Finally, the cost of the liner system must be consistent with the performance it provides. This is where membranelaminated GCLs offer outstanding value. By combining the impermeability of a stand-alone geomembrane with the leak-sealing properties of a GCL, a product such as Claymat CL provides the state-of-the-art performance of a composite liner system at the cost of a single GCL. No other lining technology offers this price/performance ratio.

Quantifying the Selection Process

The selection of the “best” liner for a particular site involves consideration of the above factors in addition to its leakage performance. Table 2 provides a numerical comparison of these factors, resulting in an overall “composite performance factor” which summarizes the overall desirability of a liner system. In this analysis, performance and cost are the greatest importance, while installation difficulty and QA/ QC are given lesser importance.

Table 2: Liner system evaluation, with scores from 1 (worst/most difficult) to 5 (best/least difficult)

Notes:

1. Based on data presented in Table 1.
2. Composite Performance Factors are weighted averages based on the following components: Containment Ability = 40%; Installation = 15%; QA/QC = 15%; and Cost = 30%.
3. Cost varies with the availability of clay soils. Also, the materials cost of geosynthetic liners may be higher than clay, but resulting increased air space adds value to the landfill. Airspace issues are not considered in this analysis.
4. Geomembrane assumed to be 60-mil (1.5 mm) HDPE.

Table 2 is only a broad summary of some of the key issues involved in liner system selection and is not intended to be used as design guidance. However, the table does present some interesting results when performance is evaluated in consideration of installation issues and cost. In this analysis, the GCL and the membrane-laminated GCL have the highest performance factors because of their higher scores for some of the additional areas of consideration. This systematic analysis can be repeated using project-specific weighting factors if, for example, cost has a different level of importance than assumed herein.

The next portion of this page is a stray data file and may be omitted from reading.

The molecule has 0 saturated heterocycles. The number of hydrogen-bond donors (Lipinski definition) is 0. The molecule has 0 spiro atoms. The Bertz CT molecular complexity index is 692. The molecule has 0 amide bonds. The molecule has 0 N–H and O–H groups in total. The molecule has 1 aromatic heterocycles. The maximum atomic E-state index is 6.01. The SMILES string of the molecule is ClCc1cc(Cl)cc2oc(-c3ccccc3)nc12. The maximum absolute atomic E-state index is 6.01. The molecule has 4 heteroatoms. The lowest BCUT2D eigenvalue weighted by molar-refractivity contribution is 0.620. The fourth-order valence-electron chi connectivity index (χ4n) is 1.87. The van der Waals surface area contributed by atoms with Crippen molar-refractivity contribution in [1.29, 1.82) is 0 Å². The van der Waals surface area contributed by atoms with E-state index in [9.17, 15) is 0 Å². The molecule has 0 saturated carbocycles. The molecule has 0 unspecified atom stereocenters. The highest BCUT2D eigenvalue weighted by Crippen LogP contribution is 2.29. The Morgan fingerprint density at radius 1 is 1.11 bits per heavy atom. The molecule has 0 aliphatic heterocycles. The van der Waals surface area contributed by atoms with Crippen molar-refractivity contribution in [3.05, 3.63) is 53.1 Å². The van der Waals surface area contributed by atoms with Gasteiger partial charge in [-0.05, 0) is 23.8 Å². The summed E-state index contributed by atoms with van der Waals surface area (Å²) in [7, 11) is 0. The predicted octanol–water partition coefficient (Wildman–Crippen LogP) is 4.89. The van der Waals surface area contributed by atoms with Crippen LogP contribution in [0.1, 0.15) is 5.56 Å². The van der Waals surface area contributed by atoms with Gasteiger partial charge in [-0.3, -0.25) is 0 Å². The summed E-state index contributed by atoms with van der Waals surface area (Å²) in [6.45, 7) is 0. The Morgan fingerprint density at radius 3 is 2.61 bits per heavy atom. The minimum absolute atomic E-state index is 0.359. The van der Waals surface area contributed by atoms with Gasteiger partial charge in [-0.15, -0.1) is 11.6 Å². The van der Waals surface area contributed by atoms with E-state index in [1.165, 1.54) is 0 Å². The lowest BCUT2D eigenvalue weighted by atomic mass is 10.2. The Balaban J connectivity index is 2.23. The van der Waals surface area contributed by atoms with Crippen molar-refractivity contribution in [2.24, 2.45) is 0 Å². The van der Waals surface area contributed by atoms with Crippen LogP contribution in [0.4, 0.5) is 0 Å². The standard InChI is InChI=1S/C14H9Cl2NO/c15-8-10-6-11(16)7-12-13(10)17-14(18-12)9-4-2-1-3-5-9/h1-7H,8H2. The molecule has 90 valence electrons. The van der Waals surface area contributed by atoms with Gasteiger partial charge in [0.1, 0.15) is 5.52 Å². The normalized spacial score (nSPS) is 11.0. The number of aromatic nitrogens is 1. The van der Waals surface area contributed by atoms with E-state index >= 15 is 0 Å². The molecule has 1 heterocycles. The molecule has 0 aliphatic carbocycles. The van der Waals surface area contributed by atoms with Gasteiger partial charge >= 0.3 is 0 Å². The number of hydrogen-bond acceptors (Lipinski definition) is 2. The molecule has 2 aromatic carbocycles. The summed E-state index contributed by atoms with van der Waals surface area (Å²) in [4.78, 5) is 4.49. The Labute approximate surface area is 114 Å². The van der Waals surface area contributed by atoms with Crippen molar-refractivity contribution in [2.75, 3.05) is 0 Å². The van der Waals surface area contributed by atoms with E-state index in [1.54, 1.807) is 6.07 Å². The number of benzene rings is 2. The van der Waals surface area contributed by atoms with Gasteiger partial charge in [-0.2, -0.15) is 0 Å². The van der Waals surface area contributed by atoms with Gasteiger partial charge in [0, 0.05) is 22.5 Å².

Conclusions

Selecting the “best” liner for a containment project involves more than just considerations of containment ability. Issues such as ease of installation, QA/QC, and cost must all be considered before such decisions are made. A numerical analysis as presented herein may be helpful in this regard. In the analysis performed above, it is clear that the GCL-based alternatives offer excellent performance and value.

References

Bonaparte, R., Giroud, J.P., and B.A. Gross (1989) “Rates of Leakage Through Landfill Liners,” Geosynthetics ’89 Conference Proceedings, Industrial Fabrics Association International (IFAI), St. Paul, Minnesota, pp. 18-29.

Guglielmetti, J.I., Sprague, C.J., and M.J. Coyle (1997) “Geomembrane Installation and Construction Survivability,” Industrial Fabrics Association International (IFAI), St. Paul, Minnesota, Geosynthetics ‘97 Conference Proceedings, pp. 235-254.

Laine, D.L., and Binley, A.M., and G.T. Darilak (1997) “Locating Geomembrane Liner Leaks Under Waste in a Landfill,”Industrial Fabrics Association International (IFAI), St. Paul, Minnesota, Geosynthetics ‘97 Conference Proceedings, pp. 407- 411.

Laine, D.L., and G.T. Darilak (1993) “Locating Leaks in Geomembrane Liners of Landfills Covered With a Protective Soil, Industrial Fabrics Association International (IFAI), St. Paul, Minnesota, Geosynthetics ‘93 Conference Proceedings, pp.1403-1412.

Othman, M.A., Bonaparte, R., and B.A. Gross (1996) “Preliminary Results of Study of Composite Liner Field Performance,” Proceedings of the 10th GRI Conference, Geosynthetic Research Institute, Drexel University, Philadelphia, PA, pp. 110-137.

Peggs, I.D. (1993) “Practical Geoelectric Leak Surveys With Hand-Held, Remote and Water Lance Probes,” Industrial Fabrics Association International (IFAI), St. Paul, Minnesota, Geosynthetics ‘93 Conference Proceedings, pp. 1523-1532.

Tedder, R.B (1997) “Evaluating the Performance of Florida Double-Lined Landfills,” Industrial Fabrics Association International (IFAI), St. Paul, Minnesota, Geosynthetics ‘97 Conference Proceedings, pp. 425-438.

 

Login for Access